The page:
Now that processor manufacturers have largely given up trying to squeeze more performance out of individual processors and have refocused their attention on providing us with more processors instead, the biggest gains in performance are to be had by using parallel techniques in our programs so as to make use of these extra cores. Parallel Haskell is aimed at providing access to multiple processors in a natural and robust way.
You might wonder whether the compiler could automatically parallelize programs for us. After all, it should be easier to do this in a purely functional language, where the only dependencies between computations are data dependencies, which are mostly perspicuous and thus readily analyzed. However, even in a purely functional language, automatic parallelization is thwarted by an age-old problem: To make the program faster, we have to gain more from parallelism than we lose due to the overhead of adding it, and compile-time analysis cannot make good judgments in this area. An alternative approach is to use runtime profiling to find good candidates for parallelization and to feed this information back into the compiler. Even this, however, has not been terribly successful in practice.
Fully automatic parallelization is still a pipe dream. However, the parallel programming models provided by Haskell do succeed in eliminating some mundane or error-prone aspects traditionally associated with parallel programming:
Parallel Haskell programs are high-level and declarative and do not explicitly deal with concepts like synchronization or communication. The programmer indicates where the parallelism is, and the details of actually running the program in parallel are left to the runtime system. This is both a blessing and a curse:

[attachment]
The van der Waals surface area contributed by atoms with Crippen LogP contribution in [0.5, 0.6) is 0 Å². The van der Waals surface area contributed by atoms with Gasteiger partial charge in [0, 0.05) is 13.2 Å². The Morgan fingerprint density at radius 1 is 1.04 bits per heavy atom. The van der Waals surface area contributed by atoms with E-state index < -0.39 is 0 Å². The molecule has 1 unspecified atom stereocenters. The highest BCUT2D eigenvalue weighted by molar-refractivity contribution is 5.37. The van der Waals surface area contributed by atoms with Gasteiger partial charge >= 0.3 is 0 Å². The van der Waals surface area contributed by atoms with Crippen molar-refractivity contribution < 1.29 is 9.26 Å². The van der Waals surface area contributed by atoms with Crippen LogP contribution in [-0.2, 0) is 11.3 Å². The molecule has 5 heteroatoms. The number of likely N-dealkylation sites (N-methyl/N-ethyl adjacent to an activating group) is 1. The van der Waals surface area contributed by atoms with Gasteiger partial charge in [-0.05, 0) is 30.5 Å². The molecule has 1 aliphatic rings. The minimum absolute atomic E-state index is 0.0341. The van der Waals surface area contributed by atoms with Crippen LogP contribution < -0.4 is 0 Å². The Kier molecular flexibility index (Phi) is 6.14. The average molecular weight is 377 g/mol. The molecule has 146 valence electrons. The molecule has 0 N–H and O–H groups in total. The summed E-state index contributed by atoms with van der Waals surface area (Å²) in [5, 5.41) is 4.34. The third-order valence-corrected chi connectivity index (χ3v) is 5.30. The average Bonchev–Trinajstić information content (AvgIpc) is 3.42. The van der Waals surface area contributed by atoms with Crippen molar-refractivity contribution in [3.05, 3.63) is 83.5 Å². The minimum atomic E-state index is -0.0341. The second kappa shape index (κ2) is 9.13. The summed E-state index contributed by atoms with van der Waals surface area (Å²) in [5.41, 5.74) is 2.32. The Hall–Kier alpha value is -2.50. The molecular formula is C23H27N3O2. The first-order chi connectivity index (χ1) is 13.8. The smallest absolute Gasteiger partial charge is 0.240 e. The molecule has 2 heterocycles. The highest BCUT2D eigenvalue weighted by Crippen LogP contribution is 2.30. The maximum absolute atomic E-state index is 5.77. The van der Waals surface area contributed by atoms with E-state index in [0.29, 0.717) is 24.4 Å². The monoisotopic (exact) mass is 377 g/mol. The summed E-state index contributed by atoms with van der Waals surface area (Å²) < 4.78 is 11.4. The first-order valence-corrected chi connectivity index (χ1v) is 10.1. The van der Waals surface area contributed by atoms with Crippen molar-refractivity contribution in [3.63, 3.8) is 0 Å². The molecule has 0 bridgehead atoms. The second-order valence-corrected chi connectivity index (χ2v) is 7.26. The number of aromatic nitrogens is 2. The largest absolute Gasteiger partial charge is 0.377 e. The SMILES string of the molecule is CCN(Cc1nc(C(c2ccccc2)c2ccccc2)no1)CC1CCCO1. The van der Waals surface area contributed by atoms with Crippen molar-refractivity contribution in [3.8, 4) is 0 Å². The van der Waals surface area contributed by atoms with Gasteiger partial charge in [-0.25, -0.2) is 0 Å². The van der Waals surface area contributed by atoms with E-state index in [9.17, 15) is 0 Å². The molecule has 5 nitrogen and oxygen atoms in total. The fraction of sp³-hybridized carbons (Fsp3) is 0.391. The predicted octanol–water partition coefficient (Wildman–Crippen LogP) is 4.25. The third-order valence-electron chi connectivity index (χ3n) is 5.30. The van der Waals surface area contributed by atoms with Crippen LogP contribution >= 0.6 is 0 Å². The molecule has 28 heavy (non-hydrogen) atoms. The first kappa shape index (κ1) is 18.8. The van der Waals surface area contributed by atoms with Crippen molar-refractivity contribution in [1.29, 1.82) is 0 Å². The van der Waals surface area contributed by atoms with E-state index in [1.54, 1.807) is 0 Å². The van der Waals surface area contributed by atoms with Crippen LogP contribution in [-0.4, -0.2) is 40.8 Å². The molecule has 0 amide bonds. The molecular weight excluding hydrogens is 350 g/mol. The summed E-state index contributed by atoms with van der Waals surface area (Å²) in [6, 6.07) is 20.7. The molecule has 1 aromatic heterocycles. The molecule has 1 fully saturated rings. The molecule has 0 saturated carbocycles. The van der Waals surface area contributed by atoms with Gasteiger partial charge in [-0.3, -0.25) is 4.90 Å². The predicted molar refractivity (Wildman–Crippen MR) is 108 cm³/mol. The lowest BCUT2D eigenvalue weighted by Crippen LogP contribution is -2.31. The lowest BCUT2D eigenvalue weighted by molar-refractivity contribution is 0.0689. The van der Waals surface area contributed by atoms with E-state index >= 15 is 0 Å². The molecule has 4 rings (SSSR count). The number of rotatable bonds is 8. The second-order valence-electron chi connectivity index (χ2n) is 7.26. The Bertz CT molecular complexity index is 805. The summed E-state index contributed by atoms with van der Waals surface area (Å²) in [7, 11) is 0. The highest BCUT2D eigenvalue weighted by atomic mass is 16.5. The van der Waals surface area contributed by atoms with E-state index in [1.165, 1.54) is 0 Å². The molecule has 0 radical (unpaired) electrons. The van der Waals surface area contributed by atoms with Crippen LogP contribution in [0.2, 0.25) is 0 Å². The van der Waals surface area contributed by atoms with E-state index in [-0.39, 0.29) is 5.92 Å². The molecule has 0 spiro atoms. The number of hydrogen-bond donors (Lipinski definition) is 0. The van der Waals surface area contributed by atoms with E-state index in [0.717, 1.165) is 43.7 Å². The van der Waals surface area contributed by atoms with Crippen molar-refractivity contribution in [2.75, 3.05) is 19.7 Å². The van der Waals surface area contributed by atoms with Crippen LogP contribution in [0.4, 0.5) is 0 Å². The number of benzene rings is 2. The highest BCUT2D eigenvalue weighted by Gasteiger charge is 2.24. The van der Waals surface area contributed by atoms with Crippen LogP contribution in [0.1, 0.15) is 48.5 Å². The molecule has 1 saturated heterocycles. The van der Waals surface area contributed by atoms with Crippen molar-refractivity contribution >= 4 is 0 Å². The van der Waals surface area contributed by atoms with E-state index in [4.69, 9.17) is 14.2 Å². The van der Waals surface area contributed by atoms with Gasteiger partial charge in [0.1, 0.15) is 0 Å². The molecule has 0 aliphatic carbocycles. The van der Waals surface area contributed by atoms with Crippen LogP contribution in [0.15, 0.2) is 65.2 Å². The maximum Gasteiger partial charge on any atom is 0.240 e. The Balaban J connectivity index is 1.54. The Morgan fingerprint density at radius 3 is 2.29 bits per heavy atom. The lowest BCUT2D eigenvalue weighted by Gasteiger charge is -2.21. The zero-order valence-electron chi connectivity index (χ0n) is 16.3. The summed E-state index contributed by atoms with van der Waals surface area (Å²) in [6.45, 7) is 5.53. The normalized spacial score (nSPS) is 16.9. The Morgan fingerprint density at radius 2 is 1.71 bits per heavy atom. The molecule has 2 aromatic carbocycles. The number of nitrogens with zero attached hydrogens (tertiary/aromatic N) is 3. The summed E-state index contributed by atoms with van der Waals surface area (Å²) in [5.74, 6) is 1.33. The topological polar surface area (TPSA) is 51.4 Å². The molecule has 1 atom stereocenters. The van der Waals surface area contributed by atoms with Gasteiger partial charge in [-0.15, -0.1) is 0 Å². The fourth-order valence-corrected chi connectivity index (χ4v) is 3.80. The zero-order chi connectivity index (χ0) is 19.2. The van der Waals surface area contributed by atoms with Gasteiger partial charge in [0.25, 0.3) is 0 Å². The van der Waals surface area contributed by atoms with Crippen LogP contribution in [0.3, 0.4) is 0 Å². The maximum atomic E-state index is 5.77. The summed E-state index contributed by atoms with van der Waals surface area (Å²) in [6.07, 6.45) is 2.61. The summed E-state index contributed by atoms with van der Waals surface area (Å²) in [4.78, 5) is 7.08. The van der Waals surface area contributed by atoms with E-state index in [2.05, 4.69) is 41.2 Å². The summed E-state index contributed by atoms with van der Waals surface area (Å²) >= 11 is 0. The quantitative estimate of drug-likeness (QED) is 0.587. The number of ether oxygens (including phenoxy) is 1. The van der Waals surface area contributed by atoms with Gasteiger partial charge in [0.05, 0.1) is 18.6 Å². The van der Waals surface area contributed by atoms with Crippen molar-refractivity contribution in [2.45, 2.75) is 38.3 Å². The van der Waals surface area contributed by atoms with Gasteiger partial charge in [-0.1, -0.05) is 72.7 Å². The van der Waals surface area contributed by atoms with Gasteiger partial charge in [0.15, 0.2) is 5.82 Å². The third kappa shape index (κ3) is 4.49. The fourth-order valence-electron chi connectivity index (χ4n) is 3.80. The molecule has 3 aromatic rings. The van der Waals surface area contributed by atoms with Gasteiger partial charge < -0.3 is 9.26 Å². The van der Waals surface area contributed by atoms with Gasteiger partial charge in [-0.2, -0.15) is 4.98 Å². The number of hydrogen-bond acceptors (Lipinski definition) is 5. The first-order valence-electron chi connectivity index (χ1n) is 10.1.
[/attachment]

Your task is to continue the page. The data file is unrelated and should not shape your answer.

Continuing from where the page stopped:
The main thing that the parallel Haskell programmer has to think about is partitioning: dividing up the problem into pieces that can be computed in parallel. Ideally, you want to have enough tasks to keep all the processors busy continuously. However, your efforts may be frustrated in two ways:
Evalmonad and Evaluation Strategies, which are suitable for expressing parallelism in Haskell programs that are not heavily numerical or array-based. These programming models are well established, and there are many good examples of using them to achieve parallelism.
Parmonad, a more recent parallel programming model that also aims at parallelizing ordinary Haskell code but with a different trade-off: It affords the programmer more control in exchange for some of the conciseness and modularity of Strategies.
Parallelizing Haskell code can be a joyful experience: Adding a small annotation to your program can suddenly make it run several times faster on a multicore machine. It can also be a frustrating experience. As we’ll see over the course of the next few chapters, there are a number of pitfalls waiting to trap you. Some of these are Haskell-specific, and some are part and parcel of parallel programming in any language. Hopefully by the end you’ll have built up enough of an intuition for parallel programming that you’ll be able to achieve decent parallel speedups in your own code using the techniques covered.
Keep in mind while reading this part of the book that obtaining reliable results with parallelism is inherently difficult because in today’s complex computing devices, performance depends on a vast number of interacting components. For this reason, the results I get from running the examples on my computers might differ somewhat from the results you get on your hardware. Hopefully the difference isn’t huge—if it is, that might indicate a problem in GHC that you should report. The important thing is to be aware that performance is fragile, especially where parallelism is concerned.